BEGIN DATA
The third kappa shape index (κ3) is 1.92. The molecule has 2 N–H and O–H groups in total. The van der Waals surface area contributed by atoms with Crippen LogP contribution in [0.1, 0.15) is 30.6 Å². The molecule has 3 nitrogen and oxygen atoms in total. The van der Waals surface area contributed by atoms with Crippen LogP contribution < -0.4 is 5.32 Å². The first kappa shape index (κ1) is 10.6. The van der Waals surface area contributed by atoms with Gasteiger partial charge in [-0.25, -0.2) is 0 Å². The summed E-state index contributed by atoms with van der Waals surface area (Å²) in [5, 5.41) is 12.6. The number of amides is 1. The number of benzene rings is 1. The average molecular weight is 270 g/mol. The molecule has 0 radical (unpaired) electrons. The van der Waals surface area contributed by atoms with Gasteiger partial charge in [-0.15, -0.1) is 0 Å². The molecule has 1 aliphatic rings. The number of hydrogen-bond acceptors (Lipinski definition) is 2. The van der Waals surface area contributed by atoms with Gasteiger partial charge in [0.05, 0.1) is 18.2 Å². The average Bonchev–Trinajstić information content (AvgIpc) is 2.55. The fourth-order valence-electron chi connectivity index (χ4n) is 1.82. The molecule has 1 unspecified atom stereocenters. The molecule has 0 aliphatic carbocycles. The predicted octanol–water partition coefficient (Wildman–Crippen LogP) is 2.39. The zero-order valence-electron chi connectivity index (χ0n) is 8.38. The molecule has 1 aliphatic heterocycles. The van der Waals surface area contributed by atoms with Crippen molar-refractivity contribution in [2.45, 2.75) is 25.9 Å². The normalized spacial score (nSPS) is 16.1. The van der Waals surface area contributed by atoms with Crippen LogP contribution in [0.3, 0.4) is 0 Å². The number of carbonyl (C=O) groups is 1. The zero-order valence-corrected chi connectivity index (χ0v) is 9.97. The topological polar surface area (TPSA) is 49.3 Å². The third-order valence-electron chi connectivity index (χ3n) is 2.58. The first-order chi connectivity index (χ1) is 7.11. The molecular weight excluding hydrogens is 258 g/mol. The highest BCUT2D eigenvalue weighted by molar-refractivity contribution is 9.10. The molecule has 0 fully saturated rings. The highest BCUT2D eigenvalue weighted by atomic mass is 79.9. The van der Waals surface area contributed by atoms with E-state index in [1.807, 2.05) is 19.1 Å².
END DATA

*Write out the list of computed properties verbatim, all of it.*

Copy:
The third kappa shape index (κ3) is 1.92. The molecule has 2 N–H and O–H groups in total. The van der Waals surface area contributed by atoms with Crippen LogP contribution in [0.1, 0.15) is 30.6 Å². The molecule has 3 nitrogen and oxygen atoms in total. The van der Waals surface area contributed by atoms with Crippen LogP contribution < -0.4 is 5.32 Å². The first kappa shape index (κ1) is 10.6. The van der Waals surface area contributed by atoms with Gasteiger partial charge in [-0.25, -0.2) is 0 Å². The summed E-state index contributed by atoms with van der Waals surface area (Å²) in [5, 5.41) is 12.6. The number of amides is 1. The number of benzene rings is 1. The average molecular weight is 270 g/mol. The molecule has 0 radical (unpaired) electrons. The van der Waals surface area contributed by atoms with Gasteiger partial charge in [-0.15, -0.1) is 0 Å². The molecule has 1 aliphatic rings. The number of hydrogen-bond acceptors (Lipinski definition) is 2. The van der Waals surface area contributed by atoms with Gasteiger partial charge in [0.05, 0.1) is 18.2 Å². The average Bonchev–Trinajstić information content (AvgIpc) is 2.55. The fourth-order valence-electron chi connectivity index (χ4n) is 1.82. The molecule has 1 unspecified atom stereocenters. The molecule has 0 aliphatic carbocycles. The predicted octanol–water partition coefficient (Wildman–Crippen LogP) is 2.39. The zero-order valence-electron chi connectivity index (χ0n) is 8.38. The molecule has 1 aliphatic heterocycles. The van der Waals surface area contributed by atoms with Crippen molar-refractivity contribution in [2.45, 2.75) is 25.9 Å². The normalized spacial score (nSPS) is 16.1. The van der Waals surface area contributed by atoms with Crippen LogP contribution in [0.3, 0.4) is 0 Å². The number of carbonyl (C=O) groups is 1. The zero-order valence-corrected chi connectivity index (χ0v) is 9.97. The topological polar surface area (TPSA) is 49.3 Å². The third-order valence-electron chi connectivity index (χ3n) is 2.58. The first-order chi connectivity index (χ1) is 7.11. The molecular weight excluding hydrogens is 258 g/mol. The highest BCUT2D eigenvalue weighted by molar-refractivity contribution is 9.10. The molecule has 0 fully saturated rings. The highest BCUT2D eigenvalue weighted by atomic mass is 79.9. The van der Waals surface area contributed by atoms with E-state index in [1.807, 2.05) is 19.1 Å².